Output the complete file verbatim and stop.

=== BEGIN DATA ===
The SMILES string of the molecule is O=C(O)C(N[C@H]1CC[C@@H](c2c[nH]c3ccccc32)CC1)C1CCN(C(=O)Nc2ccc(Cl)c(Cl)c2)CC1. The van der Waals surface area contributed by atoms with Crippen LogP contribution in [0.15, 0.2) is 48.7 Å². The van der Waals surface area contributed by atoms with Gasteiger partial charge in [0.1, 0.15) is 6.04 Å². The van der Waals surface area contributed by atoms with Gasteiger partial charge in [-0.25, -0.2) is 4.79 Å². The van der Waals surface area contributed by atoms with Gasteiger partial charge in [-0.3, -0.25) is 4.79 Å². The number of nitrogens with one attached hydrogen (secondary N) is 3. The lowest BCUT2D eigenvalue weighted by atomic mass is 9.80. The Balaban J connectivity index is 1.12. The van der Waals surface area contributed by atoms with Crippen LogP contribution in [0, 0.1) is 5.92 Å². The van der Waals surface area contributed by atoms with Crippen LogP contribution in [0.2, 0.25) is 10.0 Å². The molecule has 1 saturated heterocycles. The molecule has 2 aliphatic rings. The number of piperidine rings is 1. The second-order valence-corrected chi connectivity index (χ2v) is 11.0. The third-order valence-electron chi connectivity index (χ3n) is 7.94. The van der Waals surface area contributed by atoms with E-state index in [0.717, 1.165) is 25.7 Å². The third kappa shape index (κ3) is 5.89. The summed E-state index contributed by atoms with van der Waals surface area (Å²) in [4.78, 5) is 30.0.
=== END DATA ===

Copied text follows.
The SMILES string of the molecule is O=C(O)C(N[C@H]1CC[C@@H](c2c[nH]c3ccccc32)CC1)C1CCN(C(=O)Nc2ccc(Cl)c(Cl)c2)CC1. The van der Waals surface area contributed by atoms with Crippen LogP contribution in [0.15, 0.2) is 48.7 Å². The van der Waals surface area contributed by atoms with Gasteiger partial charge in [0.1, 0.15) is 6.04 Å². The van der Waals surface area contributed by atoms with Gasteiger partial charge in [-0.25, -0.2) is 4.79 Å². The van der Waals surface area contributed by atoms with Gasteiger partial charge in [-0.3, -0.25) is 4.79 Å². The number of nitrogens with one attached hydrogen (secondary N) is 3. The lowest BCUT2D eigenvalue weighted by atomic mass is 9.80. The Balaban J connectivity index is 1.12. The van der Waals surface area contributed by atoms with Crippen LogP contribution in [0, 0.1) is 5.92 Å². The van der Waals surface area contributed by atoms with Crippen LogP contribution in [0.2, 0.25) is 10.0 Å². The molecule has 1 saturated heterocycles. The molecule has 2 aliphatic rings. The number of piperidine rings is 1. The second-order valence-corrected chi connectivity index (χ2v) is 11.0. The third-order valence-electron chi connectivity index (χ3n) is 7.94. The van der Waals surface area contributed by atoms with E-state index in [0.717, 1.165) is 25.7 Å². The third kappa shape index (κ3) is 5.89. The summed E-state index contributed by atoms with van der Waals surface area (Å²) in [4.78, 5) is 30.0.